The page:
5 Steps to Kickstart your DEIA Journey

Picture of Lifeworks Diversity and Inclusion Director Muna Mohamed and text for the title of the blog: "5 Steps to Kickstart Your DEIA Journey". Story covers DEIA strategy.

When developing a DEIA strategy, you might need help determining where to begin. Of course, the goal is to create an equitable, diverse, inclusive, and accessible organization, but what does that mean, and how do you get there?

Here are 5 steps to kickstart your DEIA journey.

1. Define Diversity, Equity, Inclusion, and Accessibility

Diversity, equity, inclusion, and accessibility, or DEIA, mean many things to many people. Conversations and initiatives focused on workplace DEIA are becoming more common, and while the acronym is in everyday use, it is important to understand the distinction between each term. Below are the definitions we use at Lifeworks to support and guide our work.

Diversity: A diverse workplace employs people from various cultures and backgrounds. It also includes an equitable mix of race, ethnicity, age, religion, gender, gender identity, sexual orientation, education, socio-economic groups, abilities, and political associations.

Equity: There is a difference between equality and equity. Equality generally refers to equal opportunity and the same levels of support for all segments of society. Equity goes a step further and seeks to assess need and access and adjusts levels of support to achieve greater fairness of outcomes.

Inclusion: An inclusive workplace treats all employees with dignity and respect. Each person’s uniqueness is appreciated, and people feel free to share essential parts of their identity in the workplace. All individuals have equitable access to opportunities and resources and contribute fully to the organization’s success, regardless of an employee’s role, job title, or employment length.

Accessibility: An accessible workplace ensures that anyone can access facilities and resources at Lifeworks, regardless of ability. It means all people can participate. We are committed to removing barriers that exclude individuals from participating in employment, receiving services, or contributing as engaged stakeholders. Lifeworks also strives to make community and community spaces accessible for all people.

Identifying what DEIA means to your organization will better position you to develop your strategy.

2. Present the Business Case for DEIA

Establishing the business case or the rationale for DEIA is crucial because your strategy depends on employee buy-in. Think of DEIA as a change management effort that requires people to change. Humans naturally resist change, and we tend to change only when we are truly motivated to do so. Making the business case for DEIA will motivate people to champion this work and showcase why this is worth investing in.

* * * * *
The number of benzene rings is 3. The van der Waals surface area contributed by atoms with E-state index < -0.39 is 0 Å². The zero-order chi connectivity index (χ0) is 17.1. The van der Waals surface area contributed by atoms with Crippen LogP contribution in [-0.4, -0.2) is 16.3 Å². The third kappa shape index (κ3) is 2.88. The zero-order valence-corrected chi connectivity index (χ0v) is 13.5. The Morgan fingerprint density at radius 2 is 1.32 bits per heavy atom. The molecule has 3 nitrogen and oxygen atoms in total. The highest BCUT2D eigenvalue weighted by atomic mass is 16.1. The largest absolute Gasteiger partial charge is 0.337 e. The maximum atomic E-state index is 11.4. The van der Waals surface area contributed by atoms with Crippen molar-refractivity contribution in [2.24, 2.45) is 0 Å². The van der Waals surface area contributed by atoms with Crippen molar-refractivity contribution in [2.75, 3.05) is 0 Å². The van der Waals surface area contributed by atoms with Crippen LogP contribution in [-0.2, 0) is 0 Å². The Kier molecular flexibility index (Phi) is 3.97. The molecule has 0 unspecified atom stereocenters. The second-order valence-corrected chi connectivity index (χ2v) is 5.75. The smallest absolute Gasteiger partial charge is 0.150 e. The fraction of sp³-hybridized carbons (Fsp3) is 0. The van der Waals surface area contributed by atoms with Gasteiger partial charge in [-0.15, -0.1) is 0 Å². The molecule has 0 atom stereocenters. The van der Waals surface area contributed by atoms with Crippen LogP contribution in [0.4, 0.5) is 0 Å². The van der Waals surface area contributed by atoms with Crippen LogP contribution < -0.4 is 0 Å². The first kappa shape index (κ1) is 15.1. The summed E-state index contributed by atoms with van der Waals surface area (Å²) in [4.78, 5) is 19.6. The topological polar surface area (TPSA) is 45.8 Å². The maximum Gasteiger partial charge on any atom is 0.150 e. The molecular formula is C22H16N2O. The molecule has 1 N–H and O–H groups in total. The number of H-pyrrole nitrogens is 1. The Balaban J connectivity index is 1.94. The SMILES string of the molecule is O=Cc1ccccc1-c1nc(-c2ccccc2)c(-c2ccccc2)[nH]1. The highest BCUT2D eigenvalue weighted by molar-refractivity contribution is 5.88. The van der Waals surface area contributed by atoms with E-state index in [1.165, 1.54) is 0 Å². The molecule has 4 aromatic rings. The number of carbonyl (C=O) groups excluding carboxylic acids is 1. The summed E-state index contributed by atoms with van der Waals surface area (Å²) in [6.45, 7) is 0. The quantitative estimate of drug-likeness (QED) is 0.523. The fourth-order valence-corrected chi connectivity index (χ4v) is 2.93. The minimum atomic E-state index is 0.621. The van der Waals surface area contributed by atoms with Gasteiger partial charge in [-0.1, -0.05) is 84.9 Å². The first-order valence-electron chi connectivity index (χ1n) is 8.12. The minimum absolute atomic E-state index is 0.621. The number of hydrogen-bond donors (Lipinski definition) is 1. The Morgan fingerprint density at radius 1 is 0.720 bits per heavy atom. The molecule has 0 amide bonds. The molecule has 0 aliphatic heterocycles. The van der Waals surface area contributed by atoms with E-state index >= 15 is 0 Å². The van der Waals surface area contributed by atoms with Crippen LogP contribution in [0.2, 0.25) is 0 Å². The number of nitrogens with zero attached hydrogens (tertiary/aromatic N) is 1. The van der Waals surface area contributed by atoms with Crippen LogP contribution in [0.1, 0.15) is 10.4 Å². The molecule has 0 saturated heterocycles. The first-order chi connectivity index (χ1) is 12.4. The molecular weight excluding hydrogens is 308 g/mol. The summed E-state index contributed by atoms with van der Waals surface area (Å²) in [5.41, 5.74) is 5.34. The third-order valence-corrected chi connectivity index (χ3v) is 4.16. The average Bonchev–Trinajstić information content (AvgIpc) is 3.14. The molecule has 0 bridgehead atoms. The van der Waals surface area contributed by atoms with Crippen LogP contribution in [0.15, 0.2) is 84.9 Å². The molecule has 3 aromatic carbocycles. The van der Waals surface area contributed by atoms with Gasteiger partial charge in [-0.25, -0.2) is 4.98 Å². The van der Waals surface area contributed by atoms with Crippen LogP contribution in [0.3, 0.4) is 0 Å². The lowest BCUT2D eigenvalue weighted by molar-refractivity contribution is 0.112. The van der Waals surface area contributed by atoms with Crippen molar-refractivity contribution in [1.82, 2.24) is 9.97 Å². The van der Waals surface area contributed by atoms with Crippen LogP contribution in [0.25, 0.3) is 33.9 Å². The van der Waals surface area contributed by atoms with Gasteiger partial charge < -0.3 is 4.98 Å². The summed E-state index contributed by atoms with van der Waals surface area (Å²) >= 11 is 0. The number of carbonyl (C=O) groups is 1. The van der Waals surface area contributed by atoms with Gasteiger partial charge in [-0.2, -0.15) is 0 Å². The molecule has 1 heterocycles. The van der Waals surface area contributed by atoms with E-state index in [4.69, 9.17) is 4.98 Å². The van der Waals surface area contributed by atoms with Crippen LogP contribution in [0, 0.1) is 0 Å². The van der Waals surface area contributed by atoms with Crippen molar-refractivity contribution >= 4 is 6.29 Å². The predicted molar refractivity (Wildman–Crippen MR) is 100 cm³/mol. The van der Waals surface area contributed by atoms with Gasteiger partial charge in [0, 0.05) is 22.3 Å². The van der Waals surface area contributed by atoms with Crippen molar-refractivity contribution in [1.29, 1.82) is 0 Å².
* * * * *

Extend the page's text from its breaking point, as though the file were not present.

3. Identify DEIA as a Strategic Priority

As a DEIA practitioner, you understand DEIA, but the leaders at your organization are the experts on their teams – so you need to work with them to weave DEIA into the fabric of your organization and make DEIA an organizational strategic priority. Only then can you move the needle forward.

At Lifeworks, we do this through our guiding compass, which supports our work and aligns our values, mission, and DEIA goals. Reference our DEIA guiding compass, as an example, down below.

  • Acknowledge that ignorance, discrimination, stigma, and prejudice exist.
  • Believe every person deserves dignity and respect from the people we serve to our employees, community partners, and beyond.
  • Commit to cultivating a culture that embraces difficult conversations and challenges barriers to an equitable and inclusive workplace.
  • Dedicate resources to increase our knowledge and awareness and to challenge ourselves to understand our thoughts, feelings, and actions.
  • Ensure that diversity, equity, inclusion, and accessibility are embedded into our policies and practices.

4. Establish Clear Goals

DEIA goals are aspirational outcomes you want to achieve. These goals turn the vagueness that often accompanies DEIA into specific and executable strategies. Successful DEIA goals are actionable, measurable, and transparent.
At Lifeworks we identified four priorities that have specific goals with key tactics that tell us when and how we will achieve each goal. Our four priorities are to: 1) Recruit and hire BIPOC staff to reflect the communities we live in, serve, and partner with; 2) Attract persons seeking services and support from BIPOC and rural communities; 3) Cultivate an employee culture centered on diversity, equity, inclusion, and access; and 4) Expand the awareness and knowledge of disability inclusion in the community.

5. Develop Metrics and Measure Results

How do you know if your strategy is working and your DEIA efforts are effective? Through developed metrics and that measure results. There are several DEIA metrics that you can use, from the number of diverse employees across the organization, to the participation and impact of DEIA trainings.

You can create a DEIA dashboard to track and measure progress, which should be shared with employees across your organization. The data you collect should help you create and reevaluate your strategic plan, and the feedback you collect from employees can also support learning plans and trainings. In addition, sharing DEIA data with employees creates a culture of transparency and lets employees know their voices are being heard.

A DEIA strategy will only take hold within an organization if leadership holds space and accountability for it. Once you’ve set goals and measured your DEIA results against them, hold the leadership team accountable to results – good or bad. -Laurie Minott

These 5 steps should help you kickstart your DEIA journey! If you have ideas or topics related to diversity, equity, inclusion, and access that you are interested in learning about, please connect with me at contact@lifeworks.org.